The lower legs, for instance, are notoriously a place where wounds get infected. About 5% of wounds that I treat on the lower legs get infected and that’s even if I give them preoperative antibiotics, and if they’re taking scrupulous hygienic care of the legs.

However, if you ask most physicians why wounds get infected, they’ll usually say, open wounds are more likely to get infected than surgically closed wounds, and that it’s a function of the hygiene of the patient. Meaning that if the wound is open, it’s much more likely to get infected, especially if the patient is older, or they have trouble taking care of the wound. For example, if it’s on the lower leg where they can’t reach it to clean it. That’s been the dogma and it turns out that that’s completely wrong.

First of all, wounds that heal open are no more likely to get infected than wounds that are closed. Whether you’re talking about the face or the leg, if you look at the rate of infection for a closed versus an open wound, it’s about the same.  Additionally, we’ve learned that even the size of the wound when comparing a large open wound to a small open wound, you would think that the larger wound because it takes longer to heal and it’s open longer, would be at a higher risk of infection, and that’s also not true.

What’s the rationale for leaving wounds open?

The body has developed really exquisite responses for wound healing. When we leave wounds open, we’re relying mostly on the body’s natural mechanisms to close a wound, which it’s extremely good at. Some of our patients can’t undergo complicated or large procedures for various reasons; they might be too weak, or maybe they just don’t want to. Extra surgery is more painful and there are additional risks of bleeding. Many of my patients are happy taking care of a small wound with some Vaseline and a Band-Aid, and don’t want to have to come back for suture removal. If you ever had a surgical wound closed, that wound is under tension which is a very abnormal phenomenon in terms of wound healing, so we’re not used to that at all in terms of developing an evolutionary response to wound healing.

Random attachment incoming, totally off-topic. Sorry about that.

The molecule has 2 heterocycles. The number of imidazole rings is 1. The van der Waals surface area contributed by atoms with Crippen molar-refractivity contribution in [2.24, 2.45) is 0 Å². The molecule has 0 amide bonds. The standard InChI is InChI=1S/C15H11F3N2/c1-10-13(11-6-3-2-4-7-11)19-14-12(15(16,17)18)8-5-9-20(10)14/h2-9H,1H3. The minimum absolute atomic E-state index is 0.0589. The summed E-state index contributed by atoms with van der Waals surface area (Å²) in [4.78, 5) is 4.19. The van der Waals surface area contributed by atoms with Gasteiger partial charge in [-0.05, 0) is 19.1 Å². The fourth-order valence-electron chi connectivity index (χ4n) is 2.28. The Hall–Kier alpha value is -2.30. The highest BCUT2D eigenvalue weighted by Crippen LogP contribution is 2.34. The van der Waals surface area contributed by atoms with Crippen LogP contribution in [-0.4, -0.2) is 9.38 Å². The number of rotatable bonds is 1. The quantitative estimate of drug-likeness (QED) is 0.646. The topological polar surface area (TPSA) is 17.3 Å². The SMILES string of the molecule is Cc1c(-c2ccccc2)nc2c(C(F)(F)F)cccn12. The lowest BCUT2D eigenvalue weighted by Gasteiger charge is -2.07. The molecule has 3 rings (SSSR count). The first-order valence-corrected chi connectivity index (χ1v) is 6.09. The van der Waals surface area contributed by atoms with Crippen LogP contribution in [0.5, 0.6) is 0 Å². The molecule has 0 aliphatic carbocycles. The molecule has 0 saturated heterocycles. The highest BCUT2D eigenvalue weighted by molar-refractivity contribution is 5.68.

“Wounds that heal open are no more likely to get infected than wounds that are closed.”

If I close a big wound on someone’s arm it gets swollen and painful and they can’t use that arm for a couple of weeks until the sutures come out. If I take out a big skin cancer on their arm and I just send them home with a few Band-Aids, they can climb a mountain the next day. There’s really no limitation on activity. Some of my active patients, even younger patients in their 30s and 40s, at the risk of maybe having more scarring, don’t want sutures they want to go right back to the gym or they want to start running right away.

I know you do 12-15 surgeries a day and that you enjoy running. Does the running help you when you’re doing surgery?

Running is really important to me and the thing I like about running is there’s an efficiency to it. You learn to use your body efficiently so that every movement you make in running is methodical. It’s a very meditative, metronomic process and I think that’s why I love running. Surgery’s exactly the same way, it’s all about efficiency and even though every case is a little different I find the flow is critical. I have a really good team and they know what I’m thinking, they know what I need, so it’s a very meditative process for me. I can be on my feet for eight hours and it doesn’t feel like I’m standing for eight hours. There’s a chronicity or a metronomic kind of element to surgery that is similar to running.